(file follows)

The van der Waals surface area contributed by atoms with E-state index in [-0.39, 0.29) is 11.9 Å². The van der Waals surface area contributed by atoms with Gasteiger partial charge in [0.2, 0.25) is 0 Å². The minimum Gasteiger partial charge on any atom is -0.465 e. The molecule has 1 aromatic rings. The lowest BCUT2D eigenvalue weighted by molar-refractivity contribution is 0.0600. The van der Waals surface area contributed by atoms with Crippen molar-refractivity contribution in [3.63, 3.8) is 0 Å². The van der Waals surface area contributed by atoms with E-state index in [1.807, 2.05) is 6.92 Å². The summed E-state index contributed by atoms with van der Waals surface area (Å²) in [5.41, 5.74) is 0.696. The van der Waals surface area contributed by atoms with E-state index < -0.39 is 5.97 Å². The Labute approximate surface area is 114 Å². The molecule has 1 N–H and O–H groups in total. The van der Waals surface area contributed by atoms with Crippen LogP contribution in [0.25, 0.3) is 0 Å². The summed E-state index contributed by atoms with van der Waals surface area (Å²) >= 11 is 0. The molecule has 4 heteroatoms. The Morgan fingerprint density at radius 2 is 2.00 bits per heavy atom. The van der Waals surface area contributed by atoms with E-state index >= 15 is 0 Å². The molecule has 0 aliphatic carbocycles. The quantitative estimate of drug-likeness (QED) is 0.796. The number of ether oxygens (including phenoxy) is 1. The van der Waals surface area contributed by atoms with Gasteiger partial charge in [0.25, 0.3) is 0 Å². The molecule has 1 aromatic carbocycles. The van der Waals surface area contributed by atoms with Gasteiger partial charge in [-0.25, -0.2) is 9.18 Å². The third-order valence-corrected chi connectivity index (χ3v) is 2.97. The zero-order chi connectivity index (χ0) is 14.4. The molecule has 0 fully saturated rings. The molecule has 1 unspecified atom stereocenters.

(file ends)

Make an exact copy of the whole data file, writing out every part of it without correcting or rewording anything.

The van der Waals surface area contributed by atoms with E-state index in [-0.39, 0.29) is 11.9 Å². The van der Waals surface area contributed by atoms with Gasteiger partial charge in [0.2, 0.25) is 0 Å². The minimum Gasteiger partial charge on any atom is -0.465 e. The molecule has 1 aromatic rings. The lowest BCUT2D eigenvalue weighted by molar-refractivity contribution is 0.0600. The van der Waals surface area contributed by atoms with Crippen molar-refractivity contribution in [3.63, 3.8) is 0 Å². The van der Waals surface area contributed by atoms with E-state index in [1.807, 2.05) is 6.92 Å². The summed E-state index contributed by atoms with van der Waals surface area (Å²) in [5.41, 5.74) is 0.696. The van der Waals surface area contributed by atoms with E-state index < -0.39 is 5.97 Å². The Labute approximate surface area is 114 Å². The molecule has 1 N–H and O–H groups in total. The van der Waals surface area contributed by atoms with Crippen LogP contribution in [0.25, 0.3) is 0 Å². The summed E-state index contributed by atoms with van der Waals surface area (Å²) >= 11 is 0. The molecule has 4 heteroatoms. The Morgan fingerprint density at radius 2 is 2.00 bits per heavy atom. The van der Waals surface area contributed by atoms with E-state index >= 15 is 0 Å². The molecule has 0 aliphatic carbocycles. The quantitative estimate of drug-likeness (QED) is 0.796. The number of ether oxygens (including phenoxy) is 1. The van der Waals surface area contributed by atoms with Gasteiger partial charge in [0.25, 0.3) is 0 Å². The molecule has 1 aromatic carbocycles. The van der Waals surface area contributed by atoms with Gasteiger partial charge in [-0.25, -0.2) is 9.18 Å². The third-order valence-corrected chi connectivity index (χ3v) is 2.97. The zero-order chi connectivity index (χ0) is 14.4. The molecule has 0 fully saturated rings. The molecule has 1 unspecified atom stereocenters.